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Iran open to talks, not threats, leader says

By ASSOCIATED PRESS
Published May 12, 2006


JAKARTA, Indonesia - Iran's president said Thursday he was ready to hold talks over his country's nuclear program, but he warned that efforts to force Tehran to the negotiating table with threats could backfire.

President Mahmoud Ahmadinejad also had more harsh words for Israel and told more than 1,000 cheering Muslim students in the Indonesian capital that the West was being hypocritical in pressing Iran to stop its uranium enrichment program.

"The big powers ... have a lot of nuclear weapons in their warehouse," Ahmadinejad said during a visit to the world's largest Muslim majority nation amid a deepening international standoff over Tehran's nuclear program and suspicions it is seeking atomic weapons.

"We want to use technology for peace and the welfare of the Muslim people around the world," he told students who gathered at Islamic University on Jakarta's southern outskirts. "But they want to use it to invade other countries. This is the difference between us and them."

Ahmadinejad, known for his fiery rhetoric, has become a pariah in the West. But he received a warm welcome in Indonesia, where his willingness to criticize the U.S.-led wars in Iraq and Afghanistan - seen by many here as attacks on Islam - his outspoken criticism of Israel, and his refusal to stand down to international pressure on the nuclear dispute resonates with many of its young people..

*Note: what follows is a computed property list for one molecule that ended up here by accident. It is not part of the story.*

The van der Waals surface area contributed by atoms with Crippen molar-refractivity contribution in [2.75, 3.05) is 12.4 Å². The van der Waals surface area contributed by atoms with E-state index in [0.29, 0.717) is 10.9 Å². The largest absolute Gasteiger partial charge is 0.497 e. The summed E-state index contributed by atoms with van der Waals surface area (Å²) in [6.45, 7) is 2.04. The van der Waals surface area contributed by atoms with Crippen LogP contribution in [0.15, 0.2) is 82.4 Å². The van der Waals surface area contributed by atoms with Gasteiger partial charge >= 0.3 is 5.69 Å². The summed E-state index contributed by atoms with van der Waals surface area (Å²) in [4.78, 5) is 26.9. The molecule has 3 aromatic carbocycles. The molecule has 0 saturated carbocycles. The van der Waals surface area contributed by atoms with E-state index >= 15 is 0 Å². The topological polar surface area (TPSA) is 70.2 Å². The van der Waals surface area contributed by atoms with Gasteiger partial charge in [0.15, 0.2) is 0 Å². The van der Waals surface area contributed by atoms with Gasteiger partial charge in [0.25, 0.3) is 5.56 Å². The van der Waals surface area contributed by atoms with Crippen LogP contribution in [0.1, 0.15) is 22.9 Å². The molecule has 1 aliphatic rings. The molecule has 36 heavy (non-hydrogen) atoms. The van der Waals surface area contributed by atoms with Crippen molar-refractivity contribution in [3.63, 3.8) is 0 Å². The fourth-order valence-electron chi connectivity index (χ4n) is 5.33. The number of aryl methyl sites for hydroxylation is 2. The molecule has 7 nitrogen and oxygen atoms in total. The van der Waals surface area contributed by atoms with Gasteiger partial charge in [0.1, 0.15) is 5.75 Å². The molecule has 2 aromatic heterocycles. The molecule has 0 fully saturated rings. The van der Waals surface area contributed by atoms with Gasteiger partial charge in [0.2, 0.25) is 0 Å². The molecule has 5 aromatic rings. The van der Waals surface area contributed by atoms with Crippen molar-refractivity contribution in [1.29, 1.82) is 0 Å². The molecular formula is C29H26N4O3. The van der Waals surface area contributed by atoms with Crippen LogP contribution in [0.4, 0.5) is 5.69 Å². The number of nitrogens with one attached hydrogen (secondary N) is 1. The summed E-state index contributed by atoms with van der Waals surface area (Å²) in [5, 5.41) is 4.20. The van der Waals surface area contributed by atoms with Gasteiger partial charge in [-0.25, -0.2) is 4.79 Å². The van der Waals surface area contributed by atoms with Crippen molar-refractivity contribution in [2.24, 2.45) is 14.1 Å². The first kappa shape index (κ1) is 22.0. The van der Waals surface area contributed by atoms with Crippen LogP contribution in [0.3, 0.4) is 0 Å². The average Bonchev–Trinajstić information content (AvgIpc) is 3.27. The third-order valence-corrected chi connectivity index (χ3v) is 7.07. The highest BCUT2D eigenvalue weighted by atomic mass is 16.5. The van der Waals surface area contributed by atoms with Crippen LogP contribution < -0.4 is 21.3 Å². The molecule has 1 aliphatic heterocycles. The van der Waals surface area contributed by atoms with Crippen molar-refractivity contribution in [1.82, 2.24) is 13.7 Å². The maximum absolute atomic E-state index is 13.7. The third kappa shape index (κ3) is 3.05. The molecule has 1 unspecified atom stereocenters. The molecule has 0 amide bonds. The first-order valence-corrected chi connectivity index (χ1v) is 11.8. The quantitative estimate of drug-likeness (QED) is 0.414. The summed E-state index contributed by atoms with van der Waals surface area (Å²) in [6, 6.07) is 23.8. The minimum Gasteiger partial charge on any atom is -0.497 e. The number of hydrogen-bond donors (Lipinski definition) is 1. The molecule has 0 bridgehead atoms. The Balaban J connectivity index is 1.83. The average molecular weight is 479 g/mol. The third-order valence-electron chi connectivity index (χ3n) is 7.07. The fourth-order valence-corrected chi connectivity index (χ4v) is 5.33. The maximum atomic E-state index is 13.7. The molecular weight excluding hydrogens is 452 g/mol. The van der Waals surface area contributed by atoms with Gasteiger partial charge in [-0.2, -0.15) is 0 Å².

Key U.N. Security Council members agreed Tuesday to postpone a resolution that would have delivered an ultimatum to Tehran, giving Iran another two weeks to re-evaluate its insistence on developing its uranium enrichment capabilities.

The Chinese and Russians have balked at British, French and U.S. efforts to put the resolution under Chapter 7 of the U.N. Charter.

Such a move would declare Iran a threat to international peace and security and set the stage for further measures if Tehran refuses to suspend its uranium enrichment operations.

Those measures could range from breaking diplomatic relations to economic sanctions and military action.

The Iranian leader brushed off the threat, saying in an interview with Metro TV that the West had more to lose than Tehran did if it was internationally isolated. Sanctions would serve only to "motivate" Iran's nuclear scientists, he said.

Asked what it would take to begin talks to resolve the standoff, Ahmadinejad told the station Iran was "ready to engage in dialogue with anybody."

"But if someone points a weapon at your face and says you must speak, will you do that?"

Ahmadinejad also continued his verbal attacks on Israel - last year he said the Jewish state should be "wiped off the map" and questioned whether the Holocaust was a myth - calling it a "a tyrannical regime that one day will be destroyed."

He repeated earlier allegations that European countries were driven by anti-Semitism when they decided to establish a Jewish state in the midst of Muslim countries.

They wanted the Jews out of their own backyard, he said, and by surrounding them with their enemies paved the way for their ultimate destruction.

[Last modified May 12, 2006, 11:19:36]


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